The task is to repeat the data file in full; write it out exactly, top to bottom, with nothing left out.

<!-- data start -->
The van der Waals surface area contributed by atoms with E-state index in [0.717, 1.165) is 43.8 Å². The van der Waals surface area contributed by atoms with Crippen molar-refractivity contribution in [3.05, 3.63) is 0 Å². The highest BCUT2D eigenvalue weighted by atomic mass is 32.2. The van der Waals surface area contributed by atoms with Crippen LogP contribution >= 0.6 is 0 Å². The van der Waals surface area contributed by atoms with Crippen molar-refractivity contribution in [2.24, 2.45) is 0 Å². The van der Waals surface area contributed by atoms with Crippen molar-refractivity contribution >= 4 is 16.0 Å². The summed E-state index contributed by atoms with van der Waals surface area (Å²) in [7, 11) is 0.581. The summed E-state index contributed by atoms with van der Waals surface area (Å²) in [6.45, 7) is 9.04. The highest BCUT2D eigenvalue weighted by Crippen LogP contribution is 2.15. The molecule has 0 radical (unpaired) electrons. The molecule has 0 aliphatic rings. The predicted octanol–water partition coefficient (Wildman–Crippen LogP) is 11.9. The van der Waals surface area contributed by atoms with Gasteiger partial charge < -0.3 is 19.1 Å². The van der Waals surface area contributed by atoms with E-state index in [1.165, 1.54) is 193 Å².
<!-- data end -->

The van der Waals surface area contributed by atoms with E-state index in [0.717, 1.165) is 43.8 Å². The van der Waals surface area contributed by atoms with Crippen molar-refractivity contribution in [3.05, 3.63) is 0 Å². The highest BCUT2D eigenvalue weighted by atomic mass is 32.2. The van der Waals surface area contributed by atoms with Crippen LogP contribution >= 0.6 is 0 Å². The van der Waals surface area contributed by atoms with Crippen molar-refractivity contribution in [2.24, 2.45) is 0 Å². The van der Waals surface area contributed by atoms with Crippen molar-refractivity contribution >= 4 is 16.0 Å². The summed E-state index contributed by atoms with van der Waals surface area (Å²) in [7, 11) is 0.581. The summed E-state index contributed by atoms with van der Waals surface area (Å²) in [6.45, 7) is 9.04. The highest BCUT2D eigenvalue weighted by Crippen LogP contribution is 2.15. The molecule has 0 radical (unpaired) electrons. The molecule has 0 aliphatic rings. The predicted octanol–water partition coefficient (Wildman–Crippen LogP) is 11.9. The van der Waals surface area contributed by atoms with Gasteiger partial charge < -0.3 is 19.1 Å². The van der Waals surface area contributed by atoms with E-state index in [1.165, 1.54) is 193 Å².